On the Automatic Transcription of Percussive Music: From Acoustic Signal to High Level Analysis

W. Andrew Schloss
Stanford University, CA, USA (May, 1985)


This dissertation is concerned with the use of a computer to analyze and understand rhythm in music. The research focuses on the development of a program that automatically transcribes percussive music, investigating issues of timing and rhythmic complexity in a rich musical setting. Beginning with a recording of an improvised performance, the intent is to be able to produce a score of the performance, to be able to resynthesize the performance in various ways, and also to make inferencesabout rhythmic structure and style.

In order to segment percussive sound from the given acoustic waveform, automatic slope-detection algorithms have been developed and implemented. Initially, a simple amplitude envelope is found by tracing the peaks of the waveform. This provides a data reduction of about 200:1 and is useful for obtaining an overview of the musical material. The data are then segmented by repeatedly performing a linear regression over a small moving window of the envelope data, moving the window one point at a time over the envelope. The linear regressions create a sequence of line segments that "float" over the data and allow segmentation by carefully set slope thresholds.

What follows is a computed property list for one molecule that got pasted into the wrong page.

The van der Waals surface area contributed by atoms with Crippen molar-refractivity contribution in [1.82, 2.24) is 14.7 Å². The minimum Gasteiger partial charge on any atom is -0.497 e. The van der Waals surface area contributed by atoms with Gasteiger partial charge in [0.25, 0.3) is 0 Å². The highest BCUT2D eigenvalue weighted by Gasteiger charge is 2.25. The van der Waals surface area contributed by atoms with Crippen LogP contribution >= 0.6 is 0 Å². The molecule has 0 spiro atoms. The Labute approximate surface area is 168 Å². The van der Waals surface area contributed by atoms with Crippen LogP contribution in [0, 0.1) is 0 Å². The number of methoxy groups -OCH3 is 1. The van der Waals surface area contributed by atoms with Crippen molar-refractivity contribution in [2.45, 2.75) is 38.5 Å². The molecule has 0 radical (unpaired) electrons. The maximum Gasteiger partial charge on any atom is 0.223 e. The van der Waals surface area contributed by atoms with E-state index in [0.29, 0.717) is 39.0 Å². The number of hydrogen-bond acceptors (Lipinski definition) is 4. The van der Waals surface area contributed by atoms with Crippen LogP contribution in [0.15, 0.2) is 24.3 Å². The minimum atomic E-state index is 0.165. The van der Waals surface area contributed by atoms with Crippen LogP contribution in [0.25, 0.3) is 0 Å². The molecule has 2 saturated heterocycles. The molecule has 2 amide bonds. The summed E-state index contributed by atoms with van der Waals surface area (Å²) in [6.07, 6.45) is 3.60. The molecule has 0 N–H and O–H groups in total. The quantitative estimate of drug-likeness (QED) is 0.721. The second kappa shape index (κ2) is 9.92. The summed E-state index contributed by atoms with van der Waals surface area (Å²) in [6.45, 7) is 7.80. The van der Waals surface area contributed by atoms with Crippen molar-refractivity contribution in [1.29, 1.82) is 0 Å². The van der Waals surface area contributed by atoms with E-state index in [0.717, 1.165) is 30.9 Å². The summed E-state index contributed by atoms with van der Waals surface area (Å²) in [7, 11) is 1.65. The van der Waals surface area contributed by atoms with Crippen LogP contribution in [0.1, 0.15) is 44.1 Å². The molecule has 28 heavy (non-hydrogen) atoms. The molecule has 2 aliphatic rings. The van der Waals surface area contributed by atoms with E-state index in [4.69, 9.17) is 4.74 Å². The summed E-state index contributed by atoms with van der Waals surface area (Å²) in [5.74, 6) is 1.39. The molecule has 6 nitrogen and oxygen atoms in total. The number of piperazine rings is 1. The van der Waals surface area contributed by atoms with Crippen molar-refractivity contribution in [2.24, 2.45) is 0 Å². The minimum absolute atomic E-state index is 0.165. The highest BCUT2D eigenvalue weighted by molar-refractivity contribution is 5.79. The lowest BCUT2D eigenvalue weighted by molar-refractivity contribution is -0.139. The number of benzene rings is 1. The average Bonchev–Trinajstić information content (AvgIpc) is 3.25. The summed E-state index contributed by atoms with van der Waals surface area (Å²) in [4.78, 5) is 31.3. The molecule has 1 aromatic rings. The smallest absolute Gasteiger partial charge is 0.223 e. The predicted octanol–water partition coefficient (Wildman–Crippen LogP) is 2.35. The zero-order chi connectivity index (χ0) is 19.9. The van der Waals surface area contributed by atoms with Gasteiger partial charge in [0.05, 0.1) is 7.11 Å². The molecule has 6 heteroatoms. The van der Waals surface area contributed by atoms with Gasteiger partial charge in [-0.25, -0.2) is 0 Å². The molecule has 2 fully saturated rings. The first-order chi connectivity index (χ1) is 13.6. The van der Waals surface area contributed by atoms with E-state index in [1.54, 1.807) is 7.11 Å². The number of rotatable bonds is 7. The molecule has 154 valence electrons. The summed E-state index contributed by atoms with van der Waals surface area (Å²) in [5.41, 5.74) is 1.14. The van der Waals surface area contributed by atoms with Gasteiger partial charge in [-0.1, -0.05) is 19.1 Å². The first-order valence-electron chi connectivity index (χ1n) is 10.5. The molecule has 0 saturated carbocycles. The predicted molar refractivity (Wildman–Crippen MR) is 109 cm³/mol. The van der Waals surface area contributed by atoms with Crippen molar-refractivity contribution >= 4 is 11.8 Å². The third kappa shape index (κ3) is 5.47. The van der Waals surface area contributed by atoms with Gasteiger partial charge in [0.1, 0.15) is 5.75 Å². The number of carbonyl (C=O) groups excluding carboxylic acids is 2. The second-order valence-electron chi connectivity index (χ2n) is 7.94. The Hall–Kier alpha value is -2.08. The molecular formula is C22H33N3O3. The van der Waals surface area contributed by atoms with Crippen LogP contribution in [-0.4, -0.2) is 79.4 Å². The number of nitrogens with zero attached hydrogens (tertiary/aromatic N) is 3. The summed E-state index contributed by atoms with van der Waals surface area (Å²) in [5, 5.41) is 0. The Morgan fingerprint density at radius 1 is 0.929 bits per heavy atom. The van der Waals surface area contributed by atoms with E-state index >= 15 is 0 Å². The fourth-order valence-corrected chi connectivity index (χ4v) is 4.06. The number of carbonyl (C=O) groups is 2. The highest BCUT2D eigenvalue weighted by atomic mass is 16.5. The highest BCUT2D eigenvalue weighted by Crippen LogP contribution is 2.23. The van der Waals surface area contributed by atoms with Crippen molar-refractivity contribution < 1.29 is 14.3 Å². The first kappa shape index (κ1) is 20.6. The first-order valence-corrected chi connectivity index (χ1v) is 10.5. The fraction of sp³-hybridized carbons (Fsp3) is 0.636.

The slope threshold determines the attacks. Once the attacks are determined, the decay time-constant, tau, is determined by fitting a one-pole model to the amplitude envelope. From the value of tau, a decision can be made as to whether a given stroke is damped or undamped. This corresponds to the method of striking the drum. Once the damped/undamped decision is made, a portion of the original time waveform is sent to a "stroke-detector" that determines how the drum was struck in greater detail.

At this point, enough information about the performance has been obtained to begin a higher-level analysis. Given the timing information and the patterns of strokes, it is possible to track tempo automatically, and to try to make inferences about the meter. These two issues are in fact quite deep, and are the focus of a body of work that involves detection of "macro-periodicity", that is a repetition rate over longer periods of time than signal processing would normally yield. Also included in this thesis is an historical and theoretical overview of research on rhythm, from several perspectives.

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